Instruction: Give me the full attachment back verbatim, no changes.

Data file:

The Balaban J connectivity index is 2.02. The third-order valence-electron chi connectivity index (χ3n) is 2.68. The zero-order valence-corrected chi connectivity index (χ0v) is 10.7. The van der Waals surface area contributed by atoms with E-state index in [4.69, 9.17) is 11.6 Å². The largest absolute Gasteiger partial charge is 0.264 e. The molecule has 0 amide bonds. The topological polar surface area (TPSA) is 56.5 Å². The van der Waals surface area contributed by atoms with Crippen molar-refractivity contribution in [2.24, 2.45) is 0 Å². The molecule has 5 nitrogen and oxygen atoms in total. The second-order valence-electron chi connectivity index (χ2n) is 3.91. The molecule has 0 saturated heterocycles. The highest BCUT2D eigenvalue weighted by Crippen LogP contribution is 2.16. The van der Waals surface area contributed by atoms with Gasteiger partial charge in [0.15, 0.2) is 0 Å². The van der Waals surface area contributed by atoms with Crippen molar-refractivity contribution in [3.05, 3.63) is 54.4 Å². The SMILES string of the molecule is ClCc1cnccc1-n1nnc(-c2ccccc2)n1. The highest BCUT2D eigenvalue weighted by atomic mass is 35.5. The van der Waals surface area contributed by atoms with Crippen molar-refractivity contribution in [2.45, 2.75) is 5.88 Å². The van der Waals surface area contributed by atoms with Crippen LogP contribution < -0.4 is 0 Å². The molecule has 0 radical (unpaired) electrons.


The Balaban J connectivity index is 2.02. The third-order valence-electron chi connectivity index (χ3n) is 2.68. The zero-order valence-corrected chi connectivity index (χ0v) is 10.7. The van der Waals surface area contributed by atoms with E-state index in [4.69, 9.17) is 11.6 Å². The largest absolute Gasteiger partial charge is 0.264 e. The molecule has 0 amide bonds. The topological polar surface area (TPSA) is 56.5 Å². The van der Waals surface area contributed by atoms with Crippen molar-refractivity contribution in [2.24, 2.45) is 0 Å². The molecule has 5 nitrogen and oxygen atoms in total. The second-order valence-electron chi connectivity index (χ2n) is 3.91. The molecule has 0 saturated heterocycles. The highest BCUT2D eigenvalue weighted by Crippen LogP contribution is 2.16. The van der Waals surface area contributed by atoms with Gasteiger partial charge in [0.15, 0.2) is 0 Å². The van der Waals surface area contributed by atoms with Crippen molar-refractivity contribution in [3.05, 3.63) is 54.4 Å². The SMILES string of the molecule is ClCc1cnccc1-n1nnc(-c2ccccc2)n1. The highest BCUT2D eigenvalue weighted by atomic mass is 35.5. The van der Waals surface area contributed by atoms with Crippen molar-refractivity contribution in [2.45, 2.75) is 5.88 Å². The van der Waals surface area contributed by atoms with Crippen LogP contribution < -0.4 is 0 Å². The molecule has 0 radical (unpaired) electrons.